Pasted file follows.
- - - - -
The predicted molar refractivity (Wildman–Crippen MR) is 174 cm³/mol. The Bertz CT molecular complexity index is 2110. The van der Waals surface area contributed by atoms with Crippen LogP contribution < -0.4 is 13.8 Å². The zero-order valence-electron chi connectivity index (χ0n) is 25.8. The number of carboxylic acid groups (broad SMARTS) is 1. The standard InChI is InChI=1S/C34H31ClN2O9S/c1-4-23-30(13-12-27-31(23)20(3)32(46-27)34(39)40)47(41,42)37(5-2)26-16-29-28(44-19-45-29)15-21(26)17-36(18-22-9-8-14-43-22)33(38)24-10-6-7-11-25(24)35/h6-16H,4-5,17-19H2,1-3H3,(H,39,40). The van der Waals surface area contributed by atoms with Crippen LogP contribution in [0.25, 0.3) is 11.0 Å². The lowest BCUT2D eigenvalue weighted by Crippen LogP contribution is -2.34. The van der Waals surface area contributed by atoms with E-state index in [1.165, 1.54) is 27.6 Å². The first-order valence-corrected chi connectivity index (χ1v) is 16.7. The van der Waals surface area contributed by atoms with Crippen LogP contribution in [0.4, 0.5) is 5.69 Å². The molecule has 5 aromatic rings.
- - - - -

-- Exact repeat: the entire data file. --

The predicted molar refractivity (Wildman–Crippen MR) is 174 cm³/mol. The Bertz CT molecular complexity index is 2110. The van der Waals surface area contributed by atoms with Crippen LogP contribution < -0.4 is 13.8 Å². The zero-order valence-electron chi connectivity index (χ0n) is 25.8. The number of carboxylic acid groups (broad SMARTS) is 1. The standard InChI is InChI=1S/C34H31ClN2O9S/c1-4-23-30(13-12-27-31(23)20(3)32(46-27)34(39)40)47(41,42)37(5-2)26-16-29-28(44-19-45-29)15-21(26)17-36(18-22-9-8-14-43-22)33(38)24-10-6-7-11-25(24)35/h6-16H,4-5,17-19H2,1-3H3,(H,39,40). The van der Waals surface area contributed by atoms with Crippen LogP contribution in [0.25, 0.3) is 11.0 Å². The lowest BCUT2D eigenvalue weighted by Crippen LogP contribution is -2.34. The van der Waals surface area contributed by atoms with E-state index in [1.165, 1.54) is 27.6 Å². The first-order valence-corrected chi connectivity index (χ1v) is 16.7. The van der Waals surface area contributed by atoms with Crippen LogP contribution in [0.4, 0.5) is 5.69 Å². The molecule has 5 aromatic rings.